With his latest musing on the human state and what it is to be alive, Charlie Kaufman (along with co-director Duke Johnson) has opted to tell his story through Stop-motion animation. It tells of Michael Stone (David Thewlis), a motivational speaker at business conferences, whose grasp of customer service has made him a kind of god figure in the corporate world. But Michael has lost interest with the world and everyone in it. So much so that (to his eyes) they all now carry the same face and speak with the same voice (the brilliant Tom Noonan).
Michael just wants love, to be loved, to find love, but in a faceless world in which he is pushing the self-destruct button ever more resolutely, the hope is fading and the loneliness becomes unbearable. So steps Lisa into his life, the first person with a unique face and individual voice (Jennifer Jason-Leigh) and Michael is instantly besotted, almost aggressively so. There is the chance for escape – so to speak – and he is willing to throw everything he has at this chance meeting.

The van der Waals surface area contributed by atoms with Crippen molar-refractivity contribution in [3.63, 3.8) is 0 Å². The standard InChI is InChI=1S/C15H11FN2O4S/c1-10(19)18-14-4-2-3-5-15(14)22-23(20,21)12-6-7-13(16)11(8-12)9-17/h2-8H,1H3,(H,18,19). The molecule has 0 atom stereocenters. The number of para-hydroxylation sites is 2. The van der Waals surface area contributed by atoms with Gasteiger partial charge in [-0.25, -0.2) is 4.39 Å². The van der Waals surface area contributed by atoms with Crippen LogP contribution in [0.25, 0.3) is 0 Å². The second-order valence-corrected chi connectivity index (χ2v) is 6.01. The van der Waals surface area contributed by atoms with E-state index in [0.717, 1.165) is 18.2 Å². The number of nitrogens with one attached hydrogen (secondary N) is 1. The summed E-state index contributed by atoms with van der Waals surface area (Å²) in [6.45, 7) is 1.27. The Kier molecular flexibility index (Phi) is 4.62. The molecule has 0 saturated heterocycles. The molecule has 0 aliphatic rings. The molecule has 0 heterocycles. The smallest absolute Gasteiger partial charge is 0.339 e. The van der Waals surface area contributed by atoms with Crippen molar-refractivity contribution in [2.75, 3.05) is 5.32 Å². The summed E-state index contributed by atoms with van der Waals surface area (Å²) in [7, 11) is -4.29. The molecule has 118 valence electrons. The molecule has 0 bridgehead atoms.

Though it may seem like I’m giving large swathes of the story away, as with any Kaufman film the story beats themselves are not the focus of the piece. Instead we are hapless voyeurs into the vulnerability during a key moment in someone’s life. There is no glamour and nothing stylised about the setting or the dialogue, it is just real; painfully real.
I’ve often thought Kaufman to be the US counterpart to Mike Leigh, such is the storytelling eye in both men so perfectly honed on what makes us tick; doing so by walking us through the often banal everyday-ness of our lives, with the wit of an observational comedian and the wisdom of a philosopher. With Anomalisa, Kaufman more than ever resembles Leigh, in that the story is so intimately told, in small spaces whose claustrophobia adds to the atmosphere it evokes.
This isn’t a film that follows a three act structure, with traditional arcs and an ending wrapped up in a neat bow. Like its subject it is real, unending, sometimes oddly tinged with nothingness and peppered with the occasional rousing moment of realisation. It also features one of the most awkwardly real sex scenes in movie history; told with animated models.
If you’ve ever found yourself desperately lonely then Anomalisa is for you. If you’ve ever had an existential crisis, Anomalisa is for you. If you’ve ever wanted to shut the door and lock the world out to hide yourself from it and all the crappy mistakes you’ve made, Anomalisa is for you. In other words, if you’re a human being, Anomalisa is for you.